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500N 20th Dec 2013 02:14

I think people put far too much emphasis on the link from GG to the Queen.
Far too much. Even the Queen is hapy for us to move on but I don't think
we will see it soon as we are too disorganised.


Nothing wrong with the flag, it's good enough for Hawaii !
The problem with the flag debate is it will get hijacked by lefty do gooders
wanting to use it to make a statement. nothing wrong with the flag showing
our heritage, it doens't mean we are beholden to the UK, in fact the fact that
the Southern Cross is on it and it's history at Ballarat says more.

Andu 20th Dec 2013 02:44

I wasn't in the country in 1999, so saw the referendum only from afar. However, I understand that one of the major reasons behind its failing was the rejection by the majority of the population of the method any such non-royal HoS would be elected. "The people" apparently did not want the political elite (the members of Parliament) electing the Head of State; they wanted to elect him/her themselves. (I understand that the people [or should that be sheeple?] were lead to feel this way by a concentrated campaign in favour of the popular vote by the Murdoch press.)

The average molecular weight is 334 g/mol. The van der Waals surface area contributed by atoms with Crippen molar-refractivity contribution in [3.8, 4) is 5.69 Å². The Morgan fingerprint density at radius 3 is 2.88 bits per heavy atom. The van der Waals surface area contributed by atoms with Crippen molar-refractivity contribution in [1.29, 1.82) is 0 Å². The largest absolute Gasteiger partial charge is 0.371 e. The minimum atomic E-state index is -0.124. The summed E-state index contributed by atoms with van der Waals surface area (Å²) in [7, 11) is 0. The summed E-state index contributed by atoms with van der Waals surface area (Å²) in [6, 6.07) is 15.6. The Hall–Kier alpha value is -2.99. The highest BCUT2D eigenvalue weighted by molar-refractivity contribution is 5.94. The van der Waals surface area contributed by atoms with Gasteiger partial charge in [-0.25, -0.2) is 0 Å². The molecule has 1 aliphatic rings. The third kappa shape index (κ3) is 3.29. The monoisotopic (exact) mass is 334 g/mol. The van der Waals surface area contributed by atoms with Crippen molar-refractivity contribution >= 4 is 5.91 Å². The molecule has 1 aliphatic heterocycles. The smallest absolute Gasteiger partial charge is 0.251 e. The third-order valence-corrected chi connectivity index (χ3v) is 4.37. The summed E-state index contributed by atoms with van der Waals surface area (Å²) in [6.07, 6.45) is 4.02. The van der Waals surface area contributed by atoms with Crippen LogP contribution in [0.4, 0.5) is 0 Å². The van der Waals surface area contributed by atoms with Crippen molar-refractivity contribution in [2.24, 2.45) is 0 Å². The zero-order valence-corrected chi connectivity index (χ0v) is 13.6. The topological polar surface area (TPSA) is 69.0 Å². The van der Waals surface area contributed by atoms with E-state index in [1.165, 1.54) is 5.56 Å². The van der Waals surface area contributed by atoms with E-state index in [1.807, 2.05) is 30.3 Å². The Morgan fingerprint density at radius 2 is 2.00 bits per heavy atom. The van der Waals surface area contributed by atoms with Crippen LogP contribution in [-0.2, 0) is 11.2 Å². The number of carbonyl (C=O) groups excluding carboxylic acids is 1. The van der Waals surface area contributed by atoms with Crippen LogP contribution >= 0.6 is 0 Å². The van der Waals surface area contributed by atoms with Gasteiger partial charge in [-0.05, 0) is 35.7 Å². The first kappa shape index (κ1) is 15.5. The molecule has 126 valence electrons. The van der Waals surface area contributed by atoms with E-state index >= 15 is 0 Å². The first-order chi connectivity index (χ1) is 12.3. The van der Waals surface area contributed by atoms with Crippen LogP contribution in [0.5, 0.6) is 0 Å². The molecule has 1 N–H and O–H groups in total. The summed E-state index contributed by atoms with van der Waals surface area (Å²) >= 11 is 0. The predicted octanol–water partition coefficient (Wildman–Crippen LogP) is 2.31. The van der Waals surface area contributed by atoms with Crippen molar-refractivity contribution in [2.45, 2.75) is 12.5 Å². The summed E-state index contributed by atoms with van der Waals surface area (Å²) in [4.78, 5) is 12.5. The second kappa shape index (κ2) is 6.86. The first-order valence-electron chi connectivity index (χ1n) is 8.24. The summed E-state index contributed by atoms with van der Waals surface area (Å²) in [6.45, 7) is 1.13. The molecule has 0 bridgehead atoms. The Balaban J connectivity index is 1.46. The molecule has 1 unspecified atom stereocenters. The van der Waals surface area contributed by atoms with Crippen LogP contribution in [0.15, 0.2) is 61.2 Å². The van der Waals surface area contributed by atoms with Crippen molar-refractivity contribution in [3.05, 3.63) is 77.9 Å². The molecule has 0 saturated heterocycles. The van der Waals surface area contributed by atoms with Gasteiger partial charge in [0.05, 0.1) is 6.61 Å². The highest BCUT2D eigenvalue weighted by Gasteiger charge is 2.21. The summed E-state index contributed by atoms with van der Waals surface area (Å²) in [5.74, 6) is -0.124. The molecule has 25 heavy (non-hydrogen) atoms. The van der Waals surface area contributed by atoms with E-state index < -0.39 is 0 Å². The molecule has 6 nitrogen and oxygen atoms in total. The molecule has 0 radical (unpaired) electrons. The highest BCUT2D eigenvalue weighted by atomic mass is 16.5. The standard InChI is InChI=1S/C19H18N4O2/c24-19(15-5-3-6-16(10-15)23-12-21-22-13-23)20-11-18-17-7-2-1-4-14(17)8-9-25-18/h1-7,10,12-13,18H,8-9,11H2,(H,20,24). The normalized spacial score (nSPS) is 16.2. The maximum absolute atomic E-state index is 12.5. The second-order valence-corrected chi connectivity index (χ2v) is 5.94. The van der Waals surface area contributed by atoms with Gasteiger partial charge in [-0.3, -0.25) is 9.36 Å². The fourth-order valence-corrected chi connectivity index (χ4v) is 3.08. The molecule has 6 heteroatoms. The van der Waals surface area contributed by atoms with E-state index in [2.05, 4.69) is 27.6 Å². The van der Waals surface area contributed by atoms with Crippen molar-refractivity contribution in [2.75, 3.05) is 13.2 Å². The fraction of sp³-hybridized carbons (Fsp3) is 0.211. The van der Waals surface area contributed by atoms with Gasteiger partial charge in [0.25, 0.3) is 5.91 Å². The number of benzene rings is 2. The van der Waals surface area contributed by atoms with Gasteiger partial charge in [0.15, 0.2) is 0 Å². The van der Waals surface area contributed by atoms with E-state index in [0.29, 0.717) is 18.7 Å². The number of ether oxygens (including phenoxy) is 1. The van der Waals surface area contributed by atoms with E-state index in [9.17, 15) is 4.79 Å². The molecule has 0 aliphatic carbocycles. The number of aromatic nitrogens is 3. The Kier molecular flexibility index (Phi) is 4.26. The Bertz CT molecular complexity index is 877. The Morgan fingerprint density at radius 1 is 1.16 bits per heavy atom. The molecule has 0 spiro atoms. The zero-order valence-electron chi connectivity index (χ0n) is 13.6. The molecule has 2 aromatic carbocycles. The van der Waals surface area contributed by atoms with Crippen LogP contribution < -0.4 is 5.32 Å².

If I read that right, I'm in despair that people allowed themselves to be so easily lead. I don't think I'm alone in thinking that any non-royal HoS that Australia adopts would have a titular/ceremonial role with strictly structured and clearly laid out powers to intervene in crisis situations like the events of November 1975. I think Israel's President occupies a very similar status to what we'd be looking to adopt. (How often do you hear about him? The last time he made the news, he was sexually harassing members of his staff. :) )

So really, what I'd like to see is virtually a carbon copy of what we have in our Governor General (if not necessarily our current Governor General!), but without the link back to the UK and the Queen/King of England. Since we would remain a collection of States, I'd go so far as to say we should seriously consider maintaining the GG title rather than adopting the President title.